Investing in your own learning is the perfect gift to give yourself this holiday season. Here are 12 ideas to get you started:
School Culture. It’s one of those things that everyone seems to be talking about, but struggle to define let alone demonstrate.
George Couros, principal, author, and recognized speaker, has been a leading voice on the topic, so when we came across his article on 11 Ideas for Fostering an Innovative Culture, we had to share. (We’ve abbreviated a bit, but feel free to explore the complete article.)
Embrace an Open Culture
“…Heard of “Gangnam Style“? Me too. In the world that we live in, ideas can spread rapidly through networks, but they have to first be visible. Using software such as “SharePoint” does not necessarily help this notion (or I haven’t yet seen examples of a viral idea being shared through “SharePoint”), but if we go to networks that are open and participatory such as YouTube and Twitter, great ideas have the opportunity to spread. If these great ideas spread, we are more likely to create a positive culture in schools than if we kept them to ourselves…”
Ensure Learning is the Focus
“Too often when we have “edtech” positions, many educators believe that it is time to put away their math lesson and focus on using technology. This is not going to push learning ahead. As a school division, we explicitly focus on creating positions that focus on learning first, so that innovation can come from all classes, not simply technology courses. The focus on learning for many educators helps them to see the relevant use of technology in their classrooms and how it can transform the classroom experience.”
Related resource: Planning with Purpose: A Look at Effective PD
The 10/80/10 model (or rule) is a theory of leadership that addresses group dynamics, and, though the theory originated in the corporate world, it is highly relevant in education as well. In the model, all the people in an institution fall into three distinct areas, with the vast majority (80%) falling into a central neutral zone, with the remaining 20% splitting equally between those that will readily embrace a change and those that protest any deviation from the norm.
Anytime that leadership must guide and transition individuals through change, such as adoption of a new technology or a shift toward learner-centered environments, these groups quickly come into focus. To better explain this, let’s look at each segment individually.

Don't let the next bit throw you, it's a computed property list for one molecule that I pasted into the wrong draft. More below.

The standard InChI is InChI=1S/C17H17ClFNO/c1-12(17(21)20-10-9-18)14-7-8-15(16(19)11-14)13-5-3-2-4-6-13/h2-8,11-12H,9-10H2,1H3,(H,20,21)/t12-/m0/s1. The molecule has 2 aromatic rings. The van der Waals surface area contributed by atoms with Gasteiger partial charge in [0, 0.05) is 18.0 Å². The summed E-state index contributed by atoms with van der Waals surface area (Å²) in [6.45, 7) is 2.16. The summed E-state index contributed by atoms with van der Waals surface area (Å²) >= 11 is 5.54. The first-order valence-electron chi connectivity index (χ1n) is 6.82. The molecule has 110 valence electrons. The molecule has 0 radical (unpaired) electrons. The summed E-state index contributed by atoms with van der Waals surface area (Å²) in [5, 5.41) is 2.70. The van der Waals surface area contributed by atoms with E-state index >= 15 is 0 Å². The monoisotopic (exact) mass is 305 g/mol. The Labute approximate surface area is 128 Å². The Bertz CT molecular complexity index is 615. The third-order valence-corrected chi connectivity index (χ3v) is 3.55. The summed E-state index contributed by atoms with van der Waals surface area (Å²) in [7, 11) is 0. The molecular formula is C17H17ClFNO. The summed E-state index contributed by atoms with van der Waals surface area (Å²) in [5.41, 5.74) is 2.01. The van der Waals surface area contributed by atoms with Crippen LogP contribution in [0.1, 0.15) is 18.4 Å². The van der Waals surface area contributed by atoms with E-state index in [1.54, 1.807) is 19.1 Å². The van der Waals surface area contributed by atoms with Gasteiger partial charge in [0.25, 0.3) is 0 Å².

This group is often identified as the “squeaky wheel”, and are highly resistant to change. While some may (eventually) transition to change with focused guidance, extra instruction, and extensive support, others simply have no desire to change current practices and behaviors.
The middle section represent the masses. Typically, those in this segment are those that don’t receive much attention because they just are. They come to work and do their job without complaint, question, or suggestion.
A large part of being a tech-savvy teacher is being ready, willing, and even eager to try out and implement new technology tools, especially those that positively impact student learning.
A challenge of being such a teacher is the speed of technological change, which begs the question: How does one STAY tech-savvy?
To help prepare students to succeed in college, an article from The Washington Post listed out a variety of things that students should be aware of—or at the very least start think through—when gearing up for college.
Here are eight quick tips to share with your students:
Carefully plan your first-semester schedule.
Planning out your schedule for the year can be overwhelming. Things to consider: If you are not a morning person, signing up for a bunch of 8 AM classes, is just not practical. Also, try not to overload yourself. The article suggested to “take a moderate load of courses totaling no more than 12 to 18 credit hours.” Check out Atomic Learning’s How Do I Prepare for a College Workload? course to better prepare.
Take your roommate agreement seriously.
No one ever said having a roommate would be easy. Especially when living quarters or dorm rooms can be cramped. Everyone has preferences regarding study time, overnight quests, food, furniture and more. The article went on to say, “Being upfront about your expectations from the beginning can help avoid problems later.” This course on What Concerns Should I Have About a Roommate? may also help.
The article explains “The best way to find your niche on campus is to get involved with clubs, service work or intramural sports.” Find what you like, and it will help introduce you to others on campus interested in the same things. Careful though, try not to overcommit yourself. Watch a course on How Involved Should I Be in Campus Life? for more insights.
While schools and districts offer formal professional development, teachers themselves also have the opportunity to learn on their own. Yet with such busy schedules, some teachers struggle to find the time or drive to participate in self-driven learning.
So why should teachers find the time? One article stated it best:
“What makes a professional stand apart from others in his or her field? Of course, she has the educational chops and the hands-on experience that makes her well-rounded and widely respected in her field. But true professionals don’t stop there. In fact, they never stop – especially when it comes to learning.”
For those looking for a place to start, we’ve gathered together seven tips to begin implementing right away: